Panned democrats left licking their wounds

PUBLISHED : Tuesday, 08 November, 2011, 12:00am
UPDATED : Tuesday, 08 November, 2011, 12:00am


Insufficient district work and inability to mobilise voters are the chief reasons behind the pan-democrats' defeat in Sunday's district council elections, experts say. And the results will have some bearing on the city's future democracy movement.

Some pan-democratic leaders yesterday tried to put on a brave face and blamed other factors for their disappointing results. But observers said the defeat should be a wake-up call for them ahead of the crucial Legislative Council election next year.

Political scientist Ivan Choy Chi-keung of Chinese University said the government-loyalist camp had managed to build momentum from their gains in the 2007 district council elections, to turn the screw on the pan-democrats. 'They have gained more district seats and established more footholds [since the 2007 election], and now they have greater resources to canvass for support,' Choy said.

'It's also clear that parties with better district work records, such as the NeoDemocrats and the Neighbourhood & Workers' Service Centre (NWSC), have done better.'

NeoDemocrats won eight out of the 10 seats they ran for and NWSC got five out of seven.

The performance of the two main pan-democratic parties - the Civic Party and the Democratic Party, was disappointing for their supporters.

In both cases, the absolute numbers seem to suggest only moderate setbacks for them. Alan Leong Kah-kit, Civic Party leader, yesterday tried to put a positive spin on the result. He said the loss of one seat and 3,000 votes should not be considered a heavy defeat. Leong said the party suffered only a 0.4 per cent decrease in the overall vote share.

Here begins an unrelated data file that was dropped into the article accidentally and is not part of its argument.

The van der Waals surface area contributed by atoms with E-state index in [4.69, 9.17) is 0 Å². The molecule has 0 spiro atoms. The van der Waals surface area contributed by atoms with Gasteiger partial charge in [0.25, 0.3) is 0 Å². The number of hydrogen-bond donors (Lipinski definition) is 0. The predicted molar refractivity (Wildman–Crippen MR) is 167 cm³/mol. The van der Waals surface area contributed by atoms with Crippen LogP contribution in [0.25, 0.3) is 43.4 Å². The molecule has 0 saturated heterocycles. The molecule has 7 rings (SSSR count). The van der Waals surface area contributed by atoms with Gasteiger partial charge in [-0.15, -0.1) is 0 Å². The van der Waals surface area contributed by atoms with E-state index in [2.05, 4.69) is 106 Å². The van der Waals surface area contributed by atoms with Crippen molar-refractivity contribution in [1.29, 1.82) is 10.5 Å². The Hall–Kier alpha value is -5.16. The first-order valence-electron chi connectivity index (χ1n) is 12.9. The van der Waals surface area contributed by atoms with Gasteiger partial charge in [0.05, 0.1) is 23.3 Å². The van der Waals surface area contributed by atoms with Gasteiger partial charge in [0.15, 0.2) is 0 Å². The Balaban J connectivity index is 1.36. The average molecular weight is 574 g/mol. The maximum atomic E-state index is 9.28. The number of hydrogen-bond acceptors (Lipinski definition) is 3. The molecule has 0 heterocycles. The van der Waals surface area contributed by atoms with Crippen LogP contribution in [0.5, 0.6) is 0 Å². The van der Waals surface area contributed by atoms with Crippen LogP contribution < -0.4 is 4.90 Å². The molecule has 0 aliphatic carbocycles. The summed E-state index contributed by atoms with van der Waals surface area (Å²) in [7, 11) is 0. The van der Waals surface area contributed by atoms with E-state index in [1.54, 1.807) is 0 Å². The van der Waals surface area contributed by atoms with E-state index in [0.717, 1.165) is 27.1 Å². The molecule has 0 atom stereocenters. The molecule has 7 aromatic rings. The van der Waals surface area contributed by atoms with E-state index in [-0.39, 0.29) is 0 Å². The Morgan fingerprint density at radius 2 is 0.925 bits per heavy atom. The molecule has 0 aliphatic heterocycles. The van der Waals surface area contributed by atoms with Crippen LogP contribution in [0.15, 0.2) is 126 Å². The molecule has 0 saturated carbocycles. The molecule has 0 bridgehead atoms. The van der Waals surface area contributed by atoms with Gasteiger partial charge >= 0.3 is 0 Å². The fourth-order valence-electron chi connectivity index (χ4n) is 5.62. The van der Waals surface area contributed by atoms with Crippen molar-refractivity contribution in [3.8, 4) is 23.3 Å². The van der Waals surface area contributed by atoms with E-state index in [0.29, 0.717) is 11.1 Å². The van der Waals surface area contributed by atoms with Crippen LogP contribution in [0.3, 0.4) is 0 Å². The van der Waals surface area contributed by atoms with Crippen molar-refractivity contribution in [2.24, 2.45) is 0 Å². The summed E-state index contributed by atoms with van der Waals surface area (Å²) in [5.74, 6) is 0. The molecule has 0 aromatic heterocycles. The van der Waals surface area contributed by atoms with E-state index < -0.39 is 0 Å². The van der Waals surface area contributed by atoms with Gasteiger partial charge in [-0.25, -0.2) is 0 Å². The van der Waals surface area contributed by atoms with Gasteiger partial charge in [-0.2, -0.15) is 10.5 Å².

In 2007, the newly founded Civic Party got 3.6 per cent of votes out of the 1.15 million voters. They won eight out of the 42 seats they ran for. The Civic Party's presence in the district councils grew to 12 seats through by-elections and some incumbent district councillors joining the party. This year they fielded 41 candidates but only won seven seats.

The Democratic Party also tried to put on a brave face. Its chairman, Albert Ho Chun-yan, said the campaign was not a failure.

'We have received more votes compared with 2007,' he said.

The Democratic Party won 47 out of the 132 seats they contested. They actually gained 31,700 more votes than four years ago.

But the absolute figures could not mask the extent of the two parties' failure. Compared with 2007, the proportion of Democratic Party candidates winning has dropped by 19 per cent. It is alarming that the Civic Party received 3,000 fewer votes than four years ago - given that there were 700,000 more voters this time.

At its peak, the Democratic Party had 59 district council seats and the Civic Party 12. After Sunday's election, their presence in the district councils has greatly reduced, to 47 and 7 respectively.

Ho admitted that the government-loyalist camp further pulled away from the Democratic Party in ability to mobilise supporters to vote.